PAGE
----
These recommendations have helped the Department adapt to an evolving threat environment by leveraging updated mechanisms and procedures to make sure we’re appropriately balancing our mission and its risks.
For instance, stabilizing and developing Afghanistan and Iraq, and even places like the southern Philippines and Northern Nigeria, is necessary so they don’t serve as bases for terrorists. Building peace in Colombia is part of stopping transnational crime. Global health efforts help prevent diseases from becoming even more lethal and reaching our shores.
To enable our diplomats and development experts to carry out their mission, we must give people resources, flexibility, and support to do their jobs. Last year, Secretary Kerry unveiled the second Quadrennial Diplomacy and Development Review, which elevated the need “to understand the dangers we face” and “depoliticize the risks.”
One key effort to emerge from that is a Department-wide Agility Review to identify innovations in policy and operations in high threat environments and institutionalize them.
The Agility Review has identified six priority areas ranging from how we adapt aid programs in changing security situations, to how we deal with transnational challenges like Daesh and Boko Haram, to how we actually get around in dangerous places. The Agility Review will make concrete recommendations and help spread lessons learned and best practices, not just from post to post, but from region to region and Department-wide.
Based on a new, more holistic approach to weighing risks on the ground against our national security interests, we’ve created the High Threat Post Review Board and the Vital Presence Validation Process, or "VP2." The Board convenes senior officials from across the Department to determine which of our posts are most at risk so that they can receive greater scrutiny and move to the front of the line for security resources. Through VP2, we ensure we are constantly reassessing our presence for our high threat posts and for any other post where changes in the security environment raise concerns.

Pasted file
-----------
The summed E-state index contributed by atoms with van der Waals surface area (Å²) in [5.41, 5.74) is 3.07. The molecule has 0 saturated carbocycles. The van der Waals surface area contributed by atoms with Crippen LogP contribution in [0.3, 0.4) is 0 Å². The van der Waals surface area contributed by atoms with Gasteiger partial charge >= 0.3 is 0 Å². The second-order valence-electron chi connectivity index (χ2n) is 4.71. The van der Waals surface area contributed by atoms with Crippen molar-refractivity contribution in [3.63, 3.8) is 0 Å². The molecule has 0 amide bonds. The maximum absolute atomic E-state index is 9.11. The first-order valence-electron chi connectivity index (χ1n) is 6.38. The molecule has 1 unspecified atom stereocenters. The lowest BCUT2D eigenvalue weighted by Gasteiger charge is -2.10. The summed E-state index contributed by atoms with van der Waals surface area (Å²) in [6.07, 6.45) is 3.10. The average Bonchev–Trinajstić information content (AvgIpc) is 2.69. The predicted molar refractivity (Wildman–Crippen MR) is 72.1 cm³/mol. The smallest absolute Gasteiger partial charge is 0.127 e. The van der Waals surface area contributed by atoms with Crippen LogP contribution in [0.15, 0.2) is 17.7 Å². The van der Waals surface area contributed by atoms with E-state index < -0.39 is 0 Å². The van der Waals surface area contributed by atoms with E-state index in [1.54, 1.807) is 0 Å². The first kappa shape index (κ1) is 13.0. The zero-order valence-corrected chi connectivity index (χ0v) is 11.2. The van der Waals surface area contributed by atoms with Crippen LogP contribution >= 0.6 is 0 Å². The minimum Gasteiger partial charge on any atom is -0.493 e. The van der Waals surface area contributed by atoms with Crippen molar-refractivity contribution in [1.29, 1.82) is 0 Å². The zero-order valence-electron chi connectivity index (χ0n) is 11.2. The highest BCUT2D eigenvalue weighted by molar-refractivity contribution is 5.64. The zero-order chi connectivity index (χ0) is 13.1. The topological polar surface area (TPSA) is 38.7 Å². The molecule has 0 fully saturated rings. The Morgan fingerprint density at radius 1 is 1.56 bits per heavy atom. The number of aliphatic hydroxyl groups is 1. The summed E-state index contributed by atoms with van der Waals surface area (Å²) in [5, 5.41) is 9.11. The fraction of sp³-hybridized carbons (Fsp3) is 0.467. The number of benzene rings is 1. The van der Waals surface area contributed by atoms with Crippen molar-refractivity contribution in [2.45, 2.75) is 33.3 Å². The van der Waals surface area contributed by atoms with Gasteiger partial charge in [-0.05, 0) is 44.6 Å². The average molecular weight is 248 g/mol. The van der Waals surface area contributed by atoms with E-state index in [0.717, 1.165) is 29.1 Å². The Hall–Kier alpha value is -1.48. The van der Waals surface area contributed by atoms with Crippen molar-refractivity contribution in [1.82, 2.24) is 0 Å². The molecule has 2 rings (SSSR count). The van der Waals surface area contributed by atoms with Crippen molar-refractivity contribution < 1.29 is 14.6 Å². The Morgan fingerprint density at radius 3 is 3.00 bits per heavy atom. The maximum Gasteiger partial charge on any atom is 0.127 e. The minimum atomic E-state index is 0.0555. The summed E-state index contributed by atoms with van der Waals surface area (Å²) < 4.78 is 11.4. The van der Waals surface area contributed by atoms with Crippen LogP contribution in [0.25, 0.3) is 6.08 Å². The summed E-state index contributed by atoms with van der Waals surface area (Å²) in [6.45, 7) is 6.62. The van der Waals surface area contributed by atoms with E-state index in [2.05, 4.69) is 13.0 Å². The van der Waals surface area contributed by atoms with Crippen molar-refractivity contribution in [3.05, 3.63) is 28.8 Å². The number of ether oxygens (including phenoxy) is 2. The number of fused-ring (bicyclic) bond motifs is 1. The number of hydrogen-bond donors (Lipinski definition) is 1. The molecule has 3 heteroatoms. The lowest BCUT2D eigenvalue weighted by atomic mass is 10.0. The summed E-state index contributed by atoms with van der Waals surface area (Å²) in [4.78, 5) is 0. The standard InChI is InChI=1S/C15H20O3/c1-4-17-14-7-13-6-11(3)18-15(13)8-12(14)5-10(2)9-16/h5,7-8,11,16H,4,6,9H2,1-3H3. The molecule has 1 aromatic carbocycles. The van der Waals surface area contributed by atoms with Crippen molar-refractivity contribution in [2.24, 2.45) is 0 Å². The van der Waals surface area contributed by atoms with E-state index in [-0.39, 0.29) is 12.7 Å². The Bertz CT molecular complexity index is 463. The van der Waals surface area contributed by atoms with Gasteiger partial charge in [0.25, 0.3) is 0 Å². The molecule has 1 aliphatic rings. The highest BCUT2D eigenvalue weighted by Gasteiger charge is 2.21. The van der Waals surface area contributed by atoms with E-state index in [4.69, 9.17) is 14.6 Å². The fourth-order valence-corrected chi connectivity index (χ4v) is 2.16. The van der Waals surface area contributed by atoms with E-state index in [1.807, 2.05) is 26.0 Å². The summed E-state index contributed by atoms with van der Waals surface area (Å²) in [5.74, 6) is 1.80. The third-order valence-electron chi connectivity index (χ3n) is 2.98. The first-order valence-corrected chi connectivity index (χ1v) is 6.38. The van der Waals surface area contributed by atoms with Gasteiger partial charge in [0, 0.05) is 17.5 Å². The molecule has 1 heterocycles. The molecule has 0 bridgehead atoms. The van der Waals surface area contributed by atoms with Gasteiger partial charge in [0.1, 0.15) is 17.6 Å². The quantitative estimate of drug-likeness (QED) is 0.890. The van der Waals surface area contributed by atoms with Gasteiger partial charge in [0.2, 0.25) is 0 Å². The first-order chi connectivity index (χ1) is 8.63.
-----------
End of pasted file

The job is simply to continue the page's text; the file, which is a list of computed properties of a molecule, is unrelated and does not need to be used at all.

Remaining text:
The VP2 process brings new analytical rigor to identify evolving threats and ensure we spot trends and apply lessons learned.
We’ve instituted a new risk-management policy and are strengthening our security toolkit by growing our Marine Security Guard Program; by expanding an intensive training course for all employees assigned to high threat posts, which features hands-on training in how to recognize, avoid and respond to security situations, and we’re building a new, consolidated Foreign Affairs Security Training Center in Virginia. We’re also developing processes to gather and incorporate lessons from events in the field into our decision-making and training.
I’ve just thrown out a lot of process and bureaucratic-speak, to give you a sense of the nuts-and-bolts of adapting to evolving risks in an organization like ours. But let me boil it down: these tools and processes have enabled us to creatively strike the right balance in the field. Here are two examples: